Some may think that photographing landscapes is a straightforward genre. But there’s actually a lot of fascinating projects out there that prove otherwise. Nature provides such a vast playground for anyone willing to explore unconventional concepts and ideas. I can say that for sure with some of the abstract and aerial photography projects I shared recently.
Today, I’m adding one more impressive example to the pile. In his series aptly titled “Co-Existe,” Seattle-based Cody Cobb adapted a conceptual approach to craft imaginary scenes exploring how the digital and natural coexist.
An unconventional perspective on man’s relationship with nature
Cobb, who describes his photography as an “attempt to capture brief moments of stillness from the chaos of nature,” partnered with other like-minded creatives for “Co-Existe” in 2017. The group made use of their “shared ability to reveal tranquil vignettes in otherwise chaotic landscapes” to craft an unconventional perspective on the relationship of man with nature.
However, instead of constructing actual sculptures on location, they created CGI structures that they believed would integrate well with the landscapes. The result is a body of work that explores the different possibilities that man-made stuff can connect with nature.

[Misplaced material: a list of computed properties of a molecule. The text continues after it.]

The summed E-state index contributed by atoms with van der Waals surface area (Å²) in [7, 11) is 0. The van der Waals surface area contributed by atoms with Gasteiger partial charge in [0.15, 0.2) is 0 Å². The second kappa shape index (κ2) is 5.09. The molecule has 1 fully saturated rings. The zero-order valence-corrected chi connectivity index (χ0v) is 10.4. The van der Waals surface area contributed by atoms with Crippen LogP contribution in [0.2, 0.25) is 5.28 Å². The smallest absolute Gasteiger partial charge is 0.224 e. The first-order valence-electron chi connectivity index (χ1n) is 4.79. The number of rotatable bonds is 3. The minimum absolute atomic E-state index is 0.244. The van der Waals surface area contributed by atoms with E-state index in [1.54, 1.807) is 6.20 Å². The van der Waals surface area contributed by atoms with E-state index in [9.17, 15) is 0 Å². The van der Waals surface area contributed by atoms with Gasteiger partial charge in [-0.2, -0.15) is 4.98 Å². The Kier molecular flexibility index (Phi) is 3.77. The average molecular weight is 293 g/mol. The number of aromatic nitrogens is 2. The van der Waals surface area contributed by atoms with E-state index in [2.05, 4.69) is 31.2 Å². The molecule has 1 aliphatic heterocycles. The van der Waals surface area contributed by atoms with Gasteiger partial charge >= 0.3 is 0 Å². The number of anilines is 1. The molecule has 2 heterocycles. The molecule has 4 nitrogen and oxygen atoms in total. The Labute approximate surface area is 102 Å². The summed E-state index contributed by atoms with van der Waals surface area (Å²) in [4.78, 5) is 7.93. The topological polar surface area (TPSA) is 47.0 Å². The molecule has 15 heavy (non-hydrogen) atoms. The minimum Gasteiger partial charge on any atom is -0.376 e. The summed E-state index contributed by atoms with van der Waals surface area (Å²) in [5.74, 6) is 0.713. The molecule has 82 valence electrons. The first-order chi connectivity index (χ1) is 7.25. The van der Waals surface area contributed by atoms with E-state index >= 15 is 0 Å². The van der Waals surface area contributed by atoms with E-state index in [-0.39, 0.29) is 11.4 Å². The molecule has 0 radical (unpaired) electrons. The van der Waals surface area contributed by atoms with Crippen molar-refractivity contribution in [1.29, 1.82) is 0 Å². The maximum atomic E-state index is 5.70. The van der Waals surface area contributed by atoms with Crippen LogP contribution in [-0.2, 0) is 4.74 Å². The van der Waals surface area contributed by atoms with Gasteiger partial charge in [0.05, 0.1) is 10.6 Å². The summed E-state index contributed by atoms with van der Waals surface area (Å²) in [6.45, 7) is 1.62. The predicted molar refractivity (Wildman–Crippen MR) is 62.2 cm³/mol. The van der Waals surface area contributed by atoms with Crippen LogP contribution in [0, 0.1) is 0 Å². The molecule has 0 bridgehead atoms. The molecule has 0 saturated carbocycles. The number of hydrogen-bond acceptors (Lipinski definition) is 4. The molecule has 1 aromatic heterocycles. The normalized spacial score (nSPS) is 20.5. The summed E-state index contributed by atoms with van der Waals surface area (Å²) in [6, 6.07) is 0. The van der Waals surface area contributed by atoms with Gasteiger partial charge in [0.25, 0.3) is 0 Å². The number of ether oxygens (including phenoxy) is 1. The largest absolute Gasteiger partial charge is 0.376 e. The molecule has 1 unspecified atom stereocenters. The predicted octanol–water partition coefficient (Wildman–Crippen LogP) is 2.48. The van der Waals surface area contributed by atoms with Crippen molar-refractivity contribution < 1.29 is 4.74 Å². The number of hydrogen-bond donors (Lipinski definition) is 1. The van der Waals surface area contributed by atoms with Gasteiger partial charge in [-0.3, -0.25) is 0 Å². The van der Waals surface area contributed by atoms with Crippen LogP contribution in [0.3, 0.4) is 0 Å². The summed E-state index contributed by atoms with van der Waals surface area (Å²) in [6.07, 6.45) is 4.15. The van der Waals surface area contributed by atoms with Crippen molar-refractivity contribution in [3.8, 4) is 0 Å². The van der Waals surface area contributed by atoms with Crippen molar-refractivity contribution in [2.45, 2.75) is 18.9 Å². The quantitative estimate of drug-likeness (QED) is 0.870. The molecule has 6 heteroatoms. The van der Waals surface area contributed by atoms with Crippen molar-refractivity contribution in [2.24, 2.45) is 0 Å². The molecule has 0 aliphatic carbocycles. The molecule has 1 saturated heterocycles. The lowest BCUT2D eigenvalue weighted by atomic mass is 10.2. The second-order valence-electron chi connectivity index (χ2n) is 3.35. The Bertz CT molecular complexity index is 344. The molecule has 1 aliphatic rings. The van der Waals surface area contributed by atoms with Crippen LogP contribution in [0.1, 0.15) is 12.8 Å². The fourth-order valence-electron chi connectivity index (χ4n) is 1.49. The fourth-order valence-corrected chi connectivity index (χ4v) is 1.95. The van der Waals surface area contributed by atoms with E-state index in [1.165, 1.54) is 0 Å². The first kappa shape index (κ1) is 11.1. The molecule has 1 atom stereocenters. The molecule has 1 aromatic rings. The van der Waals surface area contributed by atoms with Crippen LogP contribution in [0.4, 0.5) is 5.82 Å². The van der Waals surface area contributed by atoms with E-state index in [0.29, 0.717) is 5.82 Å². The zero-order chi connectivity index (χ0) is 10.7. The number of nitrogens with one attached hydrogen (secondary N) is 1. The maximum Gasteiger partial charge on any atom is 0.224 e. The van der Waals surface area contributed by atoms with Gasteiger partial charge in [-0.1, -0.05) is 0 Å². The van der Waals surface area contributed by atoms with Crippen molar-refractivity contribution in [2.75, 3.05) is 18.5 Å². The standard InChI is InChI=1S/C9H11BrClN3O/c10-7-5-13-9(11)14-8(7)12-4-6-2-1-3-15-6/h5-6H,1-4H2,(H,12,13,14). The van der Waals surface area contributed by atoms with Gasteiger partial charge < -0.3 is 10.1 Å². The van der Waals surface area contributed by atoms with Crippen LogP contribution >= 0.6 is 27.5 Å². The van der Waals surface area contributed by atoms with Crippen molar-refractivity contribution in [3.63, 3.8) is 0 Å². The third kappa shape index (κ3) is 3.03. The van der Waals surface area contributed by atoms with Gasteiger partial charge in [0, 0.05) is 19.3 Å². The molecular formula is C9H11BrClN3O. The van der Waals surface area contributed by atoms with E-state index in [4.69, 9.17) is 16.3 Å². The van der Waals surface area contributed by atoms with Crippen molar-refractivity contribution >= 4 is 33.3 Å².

“The same design language is carried through each image as the surrounding environments inform the materiality and shape of each sculpture, allowing the digital and natural to coexist.”
A union of complementing creative disciplines
I think that Cobb’s landscapes are already impressive on their own, given all the details, colors and mood that he was able to capture. However, the simple addition of imaginary structures allowed the team to craft a totally different mood, visual story or even visual purpose. Envisioning structures that reflect or complement the landscapes they are in is one.
It also makes me imagine a distant future wherein humans of the future would come across these structures and wonder what they were for — much like how archaeologists today are fascinated with the ruins and artifacts of civilizations past. Why these shapes? Why these materials? And why were they placed on these particular spots?
Most of all, I think we should also see this project as a great example of how complementing creative disciplines often lead to new perspectives about each craft. So, if you’re feeling stuck with your landscape photography, this approach may bring interesting creative possibilities to your work.
All photos by Cody Cobb. Used with Creative Commons permission.